For not respecting your space lead him with a lunge line anytime he crowds you get him working move those feet backwards sideways until you have his full attention. If he does it again send him out on the lunge and make him work if he goes to stop make him do several more circles unitll you ask him you must be the boss.

Do not let him get bored either expose him to everything keep his mind active a bored horse is dangerous!

I am curious as to why he was weaned so young I personally don't wean unitll 6 and a half 7 months depending on the mother.

Best of luck wiht him
    05-04-2011, 04:47 PM
This isn't something that he's going to grow out of, this is something that needs to be trained out because this is a horse being a horse, and this horse does not think you are alpha and will continue to do what ever he so wishes to do. I don't think that moving him from the other geldings will have any affect on his behavior, it may make it worst because they are heard animals, you do need to work with taking him out and walking him to areas that he can not see the heard so that he does not become heard bound, I would do this every time you are there and give him lots of praise so that he knows that leaving the herd can be a good thing, but make sure you NEVER go back to the herd when he's being a butt head and trying to get back there because this will teach him that if he puts up a fit that he will get his way. When he tries to dance around give one hard pop on the halter give him a strong no and walk him in a circle around you, kind of like lounging him, if he doesn't calm down pop him again and tell him no, AS SOON AS HE STOPS praise him tell him he's a good boy and pet him. Do this every single time he starts to dance around, if you can get it to just a pop and a praise good, the circle isn't needed every time unless he does not stop. Also don't always call him to catch him, if he thinks he has to work he's less likely to come. Call him and give him a treat and let him go back (assuming he was well behaved, if he showed any aggression don't give him food simply tell him he's a good boy once he stops and behaves and then send him on his way). Do fun things when you call him over, a long itch or a grooming season. This way he doesn't know that if your calling him what it means, it could be training, food, petting, grooming, a bath, he doesn't know so he will be more interested in coming than if lets say every time you called him over you lounged him.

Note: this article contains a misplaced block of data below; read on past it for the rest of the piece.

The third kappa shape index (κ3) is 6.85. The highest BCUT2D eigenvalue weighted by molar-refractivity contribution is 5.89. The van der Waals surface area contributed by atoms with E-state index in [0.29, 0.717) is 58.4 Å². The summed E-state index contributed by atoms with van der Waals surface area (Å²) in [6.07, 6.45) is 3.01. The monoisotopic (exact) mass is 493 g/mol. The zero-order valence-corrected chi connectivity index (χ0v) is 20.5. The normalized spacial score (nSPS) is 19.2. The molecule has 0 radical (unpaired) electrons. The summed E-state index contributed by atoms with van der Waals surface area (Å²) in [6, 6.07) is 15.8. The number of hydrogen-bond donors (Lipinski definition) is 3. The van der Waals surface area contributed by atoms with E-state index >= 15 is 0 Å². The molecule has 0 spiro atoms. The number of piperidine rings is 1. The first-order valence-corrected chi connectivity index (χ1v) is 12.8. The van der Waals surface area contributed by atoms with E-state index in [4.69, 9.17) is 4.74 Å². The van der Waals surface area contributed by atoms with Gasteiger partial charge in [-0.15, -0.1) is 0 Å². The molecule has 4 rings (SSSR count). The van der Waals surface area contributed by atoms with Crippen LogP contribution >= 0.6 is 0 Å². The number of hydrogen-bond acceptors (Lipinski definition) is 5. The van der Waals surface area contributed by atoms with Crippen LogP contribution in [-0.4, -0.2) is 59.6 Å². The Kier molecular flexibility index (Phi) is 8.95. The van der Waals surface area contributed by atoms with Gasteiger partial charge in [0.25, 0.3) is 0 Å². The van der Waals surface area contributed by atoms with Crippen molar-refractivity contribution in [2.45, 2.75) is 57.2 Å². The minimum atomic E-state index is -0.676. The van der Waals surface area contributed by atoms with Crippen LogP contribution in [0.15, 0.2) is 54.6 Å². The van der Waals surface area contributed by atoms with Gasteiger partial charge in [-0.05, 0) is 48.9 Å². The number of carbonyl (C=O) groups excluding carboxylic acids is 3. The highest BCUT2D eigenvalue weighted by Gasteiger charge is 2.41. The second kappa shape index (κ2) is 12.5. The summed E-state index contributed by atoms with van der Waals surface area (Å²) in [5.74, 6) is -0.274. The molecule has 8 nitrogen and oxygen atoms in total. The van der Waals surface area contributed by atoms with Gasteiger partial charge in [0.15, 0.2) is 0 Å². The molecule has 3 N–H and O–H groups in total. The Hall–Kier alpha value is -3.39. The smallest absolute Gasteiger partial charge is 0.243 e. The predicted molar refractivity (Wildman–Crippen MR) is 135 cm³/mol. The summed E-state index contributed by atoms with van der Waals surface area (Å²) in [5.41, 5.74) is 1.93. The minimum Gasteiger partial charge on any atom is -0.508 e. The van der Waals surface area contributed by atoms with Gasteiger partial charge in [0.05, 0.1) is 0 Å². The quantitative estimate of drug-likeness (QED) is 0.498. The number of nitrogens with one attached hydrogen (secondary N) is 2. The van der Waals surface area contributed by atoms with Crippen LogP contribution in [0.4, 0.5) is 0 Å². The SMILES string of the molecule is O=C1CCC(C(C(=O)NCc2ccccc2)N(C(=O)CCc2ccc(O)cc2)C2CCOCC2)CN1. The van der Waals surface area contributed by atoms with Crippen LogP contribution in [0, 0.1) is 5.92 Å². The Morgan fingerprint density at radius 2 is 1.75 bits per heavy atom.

05-04-2011, 05:26 PM
Thanks for the tips, :)
Maggistar, he was weaned at 2 months due to breeder going into liquidation I think and had to sell all her horses on. Originally I think the mother and foal were advertised together but the woman I bought him off had taken an interest in just my foal, as they had the same stud. I then bought him from her as a 4 and a half month old. Definitely not ideal - I had been told that the mother had died from colic, but amazingly we found old photos from the original advert online!
In terms of lunging, is he not too young to do this kind of work with? Since he is barely 11 months I would have thought that lunging at such a young age is detrimental further down the line?
I'm also concerned about making him head-shy - I know alot of people recommed a good knock on the end of the nose for a biting youngster, but when I initially tried this approach he then objected to me putting a headcollar on for almost a week - I don't know whether I'm making things worse! I tend to keep my hands out of reach, and he's normally very good and walks quietly (today, for instance) but then sometimes when he gets over excitable and frustrated (such as yesterday) he springs up and nips. Almost everyone I've spoken to just reckons its normal coltish behaviour and he'll grow out of it. Is this the case? And how do I deal with it if that's all its likely to be? (i don't want to punish him if its normal!)
    05-04-2011, 05:33 PM
Lunging him for long periods of time regularly is bad as it puts excess strain on there legs however you are only doing it when he gets pushy and only to move his feet and occupy his mond so prob les then 5mins. That is all it ook our colt to want to give up!
If you find him getting headshy I would then tend to go down the road where I turn it into a huge deal IE a big NO ad make noise. Also everytime he goes to make a move clap your hands or stamp your feet anything to distract him from going to bite.
Alot of it can be due to age however you do want respect out of him as it will be horrific when he gets older and doesnt respect your space,
    05-04-2011, 05:43 PM
With the head shyness id try rubbing his head and face to get him used to it and to realize that this isnt a bad thing (not sure if this is the right way to go about it, it was what I was trained to do if im wrong please correct me!) scratch him and rub him, this way he learns that touching his head isnt a bad thing. When you rub and scratch him generally this will feel good so if you pop the halter when he's miss behaving this should not affect if you can reach his head or not, or so I've been told
    05-04-2011, 05:43 PM
Thanks, I think I'll definitely try the lunging then! :)
Also, I've heard from several places that a water pistol works wonders for fiesty youngsters - short quick shock when they advance for a nip - would this maybe be worth trying too?

behaviour, biting, foal